The clip 60 (FIGS. 1A, 1B, 7A, and 7B) is designed and shaped in such a way so as to facilitate the clip 60 being placed over the wrist strap of a ball mitt, or for the wrist strap to be slid into the slit 90 with minimal, effort and held in a suspended fashion, until the player takes it. The slit 90 also allows the mitt to be pulled free or slid from the clip 60 with one hand, rapidly and without delay. This functions because the slit 90 is in line with and parallel to the axis of the hole 80 and has a shape that is sharply tapered at the open end, closes to a narrow width just in from the open end of the clip 60, then becomes wider again as the slit 90 approaches the mid-section of the clip 60. Near the larger end of the clip 60 the slit again narrows to approximately the same width as the area just in from the open end, as illustrated in FIG. 1B and 7B, where it terminates. This shape allows for some flexibility and yet provides a grip to hold the mitt in suspension, and allows the mitt's quick removal with a slight pull with one hand.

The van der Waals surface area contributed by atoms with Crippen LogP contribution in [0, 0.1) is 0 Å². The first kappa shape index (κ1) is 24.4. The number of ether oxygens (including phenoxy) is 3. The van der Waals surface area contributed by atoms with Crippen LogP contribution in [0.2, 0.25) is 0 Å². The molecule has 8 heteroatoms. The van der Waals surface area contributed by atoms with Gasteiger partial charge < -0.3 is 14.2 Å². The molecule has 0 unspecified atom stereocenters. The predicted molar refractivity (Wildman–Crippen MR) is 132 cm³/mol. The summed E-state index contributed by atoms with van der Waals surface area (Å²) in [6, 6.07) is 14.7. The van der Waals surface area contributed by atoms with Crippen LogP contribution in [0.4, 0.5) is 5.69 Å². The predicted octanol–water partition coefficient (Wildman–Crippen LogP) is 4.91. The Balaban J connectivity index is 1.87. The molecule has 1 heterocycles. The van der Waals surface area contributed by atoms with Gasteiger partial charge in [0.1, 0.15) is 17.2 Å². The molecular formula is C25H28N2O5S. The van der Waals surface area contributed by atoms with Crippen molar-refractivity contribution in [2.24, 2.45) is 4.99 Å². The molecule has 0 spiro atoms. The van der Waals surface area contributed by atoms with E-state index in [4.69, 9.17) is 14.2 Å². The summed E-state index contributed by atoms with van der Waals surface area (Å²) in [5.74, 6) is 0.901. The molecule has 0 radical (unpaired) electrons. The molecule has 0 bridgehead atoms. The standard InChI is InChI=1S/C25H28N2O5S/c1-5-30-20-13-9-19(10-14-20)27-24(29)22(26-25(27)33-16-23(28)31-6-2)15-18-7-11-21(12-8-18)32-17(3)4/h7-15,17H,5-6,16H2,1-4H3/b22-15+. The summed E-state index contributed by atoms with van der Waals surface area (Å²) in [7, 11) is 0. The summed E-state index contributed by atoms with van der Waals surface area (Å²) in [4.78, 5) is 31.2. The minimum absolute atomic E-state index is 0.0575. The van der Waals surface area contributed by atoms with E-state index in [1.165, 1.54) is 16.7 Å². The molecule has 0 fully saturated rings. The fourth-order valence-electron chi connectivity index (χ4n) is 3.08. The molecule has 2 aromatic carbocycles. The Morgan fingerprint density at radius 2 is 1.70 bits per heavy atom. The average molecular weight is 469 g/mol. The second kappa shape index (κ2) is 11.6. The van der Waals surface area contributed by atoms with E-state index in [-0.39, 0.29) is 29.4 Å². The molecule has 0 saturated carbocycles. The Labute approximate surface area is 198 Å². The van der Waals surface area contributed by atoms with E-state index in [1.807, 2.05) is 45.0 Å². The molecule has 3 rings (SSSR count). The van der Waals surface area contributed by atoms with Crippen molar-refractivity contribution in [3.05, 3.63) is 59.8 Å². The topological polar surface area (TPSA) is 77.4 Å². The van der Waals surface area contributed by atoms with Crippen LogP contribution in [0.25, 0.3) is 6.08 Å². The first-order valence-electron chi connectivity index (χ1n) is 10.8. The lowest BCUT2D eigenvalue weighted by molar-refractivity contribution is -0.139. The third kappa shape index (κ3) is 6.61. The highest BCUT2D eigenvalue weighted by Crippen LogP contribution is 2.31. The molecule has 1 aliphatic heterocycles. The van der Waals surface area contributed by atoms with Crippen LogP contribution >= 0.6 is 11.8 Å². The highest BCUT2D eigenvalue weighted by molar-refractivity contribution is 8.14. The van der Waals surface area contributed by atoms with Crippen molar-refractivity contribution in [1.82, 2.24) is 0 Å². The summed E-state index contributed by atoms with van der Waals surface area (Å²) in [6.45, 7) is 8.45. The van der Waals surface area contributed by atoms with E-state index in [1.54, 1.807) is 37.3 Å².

A three dimensional view of the Mitt Clip is illustrated in FIG. 2 (Three-Dimensional view of Mitt Clip). The feature of the key strap 30 is illustrated in the closed position with the open position shown with phantom lines. The key strap 30 is made of any material that allows a key, set of keys, or any small item to be held temporarily by any means of attachment. The Velcro hook and loop fasteners 40A and 40B are used in this illustration to supply a means of attachment for the key strap 30.